Nebraska will try Braylon Heard back at I-back, at least on a part-time basis, in the wake of Aaron Green's departure. (Photo by Eric Francis/Getty Images)
Sophomore Braylon Heard is going back on offense, at least on a part-time basis, in response to Aaron Green's transfer to TCU. Brian Christopherson of the Lincoln Journal-Star reports that Heard is going to practice as both an I-back and nickel defensive back. Bo Pelini told Christopherson that they would play him at both spots and "we're going to let it play out." It sounds like it's going to be an extended trial to see where Heard fits in best:
"He thought he made good strides and put a lot of work in at nickel and didn't want to waste it. And I think he's confident (at running back). Obviously, he played a whole year at the running back position. We think he can really help us there. … We're going to see how it goes for a while, and then make a decision, obviously sit down with him and see how it goes."
A lot of fans and media members thought Heard should switch back to I-back full-time. I leaned toward leaving him on defense if the transition was working out. I thought about it this way: Nebraska needs playmakers on defense more than the Huskers need a third-string I-back. If Heard is one of Nebraska's better defenders in the secondary, play him there. If Rex Burkhead or Ameer Abdullah were to suffer a significant injury, Heard always could move back at that time - especially if incoming freshman Imari Cross or transfer Mike Marrow aren't ready to contribute. He's an insurance policy.So Nebraska is hedging their bets here. The upside is that playing Heard at both positions gives the Huskers added roster flexibility (especially on road trips); the downside is that it'll be tough for Heard to report to two assistants in two completely different roles. That being said, it's possible to customize his reps into specific situations. Perhaps this is an indication that Nebraska wants to make sure they have the personnel to run the "diamond" formation with three I-backs. Last year, it was usually with Burkhead, Abdullah, and Green, but Heard most certainly practiced the scheme. While Nebraska probably could utilize someone like Jamal Turner in this formation, I'm sure Nebraska would prefer Turner to focus on mastering his base receiver position first. That alone kept Turner off the field a lot last season.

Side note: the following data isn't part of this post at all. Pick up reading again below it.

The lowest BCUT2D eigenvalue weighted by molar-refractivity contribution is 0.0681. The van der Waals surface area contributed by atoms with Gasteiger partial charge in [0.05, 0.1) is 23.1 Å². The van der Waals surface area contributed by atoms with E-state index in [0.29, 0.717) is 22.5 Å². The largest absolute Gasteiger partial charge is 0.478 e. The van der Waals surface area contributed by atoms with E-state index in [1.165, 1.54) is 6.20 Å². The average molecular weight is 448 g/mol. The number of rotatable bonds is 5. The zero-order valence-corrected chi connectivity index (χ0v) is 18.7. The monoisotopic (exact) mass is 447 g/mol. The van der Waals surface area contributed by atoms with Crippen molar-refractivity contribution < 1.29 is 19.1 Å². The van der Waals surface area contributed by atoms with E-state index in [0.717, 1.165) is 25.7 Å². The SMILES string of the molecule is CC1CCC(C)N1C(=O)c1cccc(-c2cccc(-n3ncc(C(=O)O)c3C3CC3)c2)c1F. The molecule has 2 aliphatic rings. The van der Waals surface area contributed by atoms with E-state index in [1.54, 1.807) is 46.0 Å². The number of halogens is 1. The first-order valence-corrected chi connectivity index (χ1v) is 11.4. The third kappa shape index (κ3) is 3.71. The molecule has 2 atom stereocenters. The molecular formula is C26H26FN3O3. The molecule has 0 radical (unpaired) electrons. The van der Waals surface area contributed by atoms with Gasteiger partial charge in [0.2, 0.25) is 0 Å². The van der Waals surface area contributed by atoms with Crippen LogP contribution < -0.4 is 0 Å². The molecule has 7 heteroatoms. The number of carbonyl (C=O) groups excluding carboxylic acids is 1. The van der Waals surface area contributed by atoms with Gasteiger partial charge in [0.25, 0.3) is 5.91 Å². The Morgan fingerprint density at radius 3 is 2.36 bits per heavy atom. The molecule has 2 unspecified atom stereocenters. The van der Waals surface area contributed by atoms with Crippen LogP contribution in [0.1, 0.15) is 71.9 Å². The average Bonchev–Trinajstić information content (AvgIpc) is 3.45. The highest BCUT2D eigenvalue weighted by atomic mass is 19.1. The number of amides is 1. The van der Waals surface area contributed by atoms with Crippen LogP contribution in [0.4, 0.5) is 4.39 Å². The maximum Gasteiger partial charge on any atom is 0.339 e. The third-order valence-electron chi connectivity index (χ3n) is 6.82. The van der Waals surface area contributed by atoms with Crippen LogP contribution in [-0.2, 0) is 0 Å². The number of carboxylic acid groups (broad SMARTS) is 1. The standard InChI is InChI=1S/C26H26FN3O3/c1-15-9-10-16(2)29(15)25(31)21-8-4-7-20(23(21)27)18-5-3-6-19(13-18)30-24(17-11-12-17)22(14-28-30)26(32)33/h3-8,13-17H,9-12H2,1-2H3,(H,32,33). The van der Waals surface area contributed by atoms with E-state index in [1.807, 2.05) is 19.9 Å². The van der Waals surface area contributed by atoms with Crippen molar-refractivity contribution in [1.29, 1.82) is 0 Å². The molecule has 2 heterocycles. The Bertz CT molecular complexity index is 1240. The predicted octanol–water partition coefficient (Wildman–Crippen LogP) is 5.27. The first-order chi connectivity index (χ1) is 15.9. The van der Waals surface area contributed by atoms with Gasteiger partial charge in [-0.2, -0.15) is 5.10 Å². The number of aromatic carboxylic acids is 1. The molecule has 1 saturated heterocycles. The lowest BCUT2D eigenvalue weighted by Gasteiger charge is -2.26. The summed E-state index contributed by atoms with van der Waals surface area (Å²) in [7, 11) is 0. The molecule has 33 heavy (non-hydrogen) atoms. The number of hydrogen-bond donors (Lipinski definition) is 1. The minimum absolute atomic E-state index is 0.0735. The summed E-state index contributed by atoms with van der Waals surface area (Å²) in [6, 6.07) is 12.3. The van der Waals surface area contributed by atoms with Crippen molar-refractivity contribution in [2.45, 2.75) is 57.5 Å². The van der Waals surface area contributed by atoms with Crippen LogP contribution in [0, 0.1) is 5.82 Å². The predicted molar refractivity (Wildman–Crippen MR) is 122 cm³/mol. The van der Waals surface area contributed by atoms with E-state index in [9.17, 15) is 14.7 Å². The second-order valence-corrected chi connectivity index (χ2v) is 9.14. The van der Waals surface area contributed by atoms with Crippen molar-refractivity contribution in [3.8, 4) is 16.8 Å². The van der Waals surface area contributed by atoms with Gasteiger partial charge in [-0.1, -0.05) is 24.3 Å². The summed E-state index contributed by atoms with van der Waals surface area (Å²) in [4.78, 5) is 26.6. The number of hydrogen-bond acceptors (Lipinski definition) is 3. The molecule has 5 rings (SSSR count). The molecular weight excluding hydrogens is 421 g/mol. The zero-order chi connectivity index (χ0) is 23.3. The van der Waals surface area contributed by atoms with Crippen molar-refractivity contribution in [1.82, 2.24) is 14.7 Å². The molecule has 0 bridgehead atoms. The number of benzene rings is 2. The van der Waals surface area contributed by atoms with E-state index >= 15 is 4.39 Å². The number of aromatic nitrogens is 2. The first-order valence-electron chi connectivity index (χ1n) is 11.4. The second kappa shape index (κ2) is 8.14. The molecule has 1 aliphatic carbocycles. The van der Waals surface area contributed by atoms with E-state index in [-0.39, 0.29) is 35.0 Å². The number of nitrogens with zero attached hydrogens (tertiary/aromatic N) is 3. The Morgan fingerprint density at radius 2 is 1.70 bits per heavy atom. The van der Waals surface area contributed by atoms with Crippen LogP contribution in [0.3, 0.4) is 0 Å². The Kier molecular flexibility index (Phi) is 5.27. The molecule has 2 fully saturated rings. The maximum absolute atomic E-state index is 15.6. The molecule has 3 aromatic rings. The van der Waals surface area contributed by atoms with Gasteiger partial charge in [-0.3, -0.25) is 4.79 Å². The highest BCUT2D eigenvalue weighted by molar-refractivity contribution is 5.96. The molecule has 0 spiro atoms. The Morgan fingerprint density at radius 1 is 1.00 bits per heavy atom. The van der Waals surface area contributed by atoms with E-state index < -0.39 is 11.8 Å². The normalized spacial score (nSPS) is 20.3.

Maybe it's also a thought that Nebraska feels confident in their personnel in the secondary. Certainly the secondary was a position of great concern last season, and since the spring game was cancelled, we have no way to prove that or not.
How long will Nebraska hedge their bets here? It'll depend on how both positions progress this fall. If Cross or Marrow justify playing time, the need to keep Heard on offense lessens dramatically. Likewise, if the secondary solidifies, the need to keep Heard in the secondary also lessens. Ideally, this decision will give Heard two ways to earn playing time and contribute to the team...but only if he's sufficiently prepared for both roles. That will be the biggest concern, and the worst case scenario is that Heard spends more time on the bench because he's not ready to play in either role.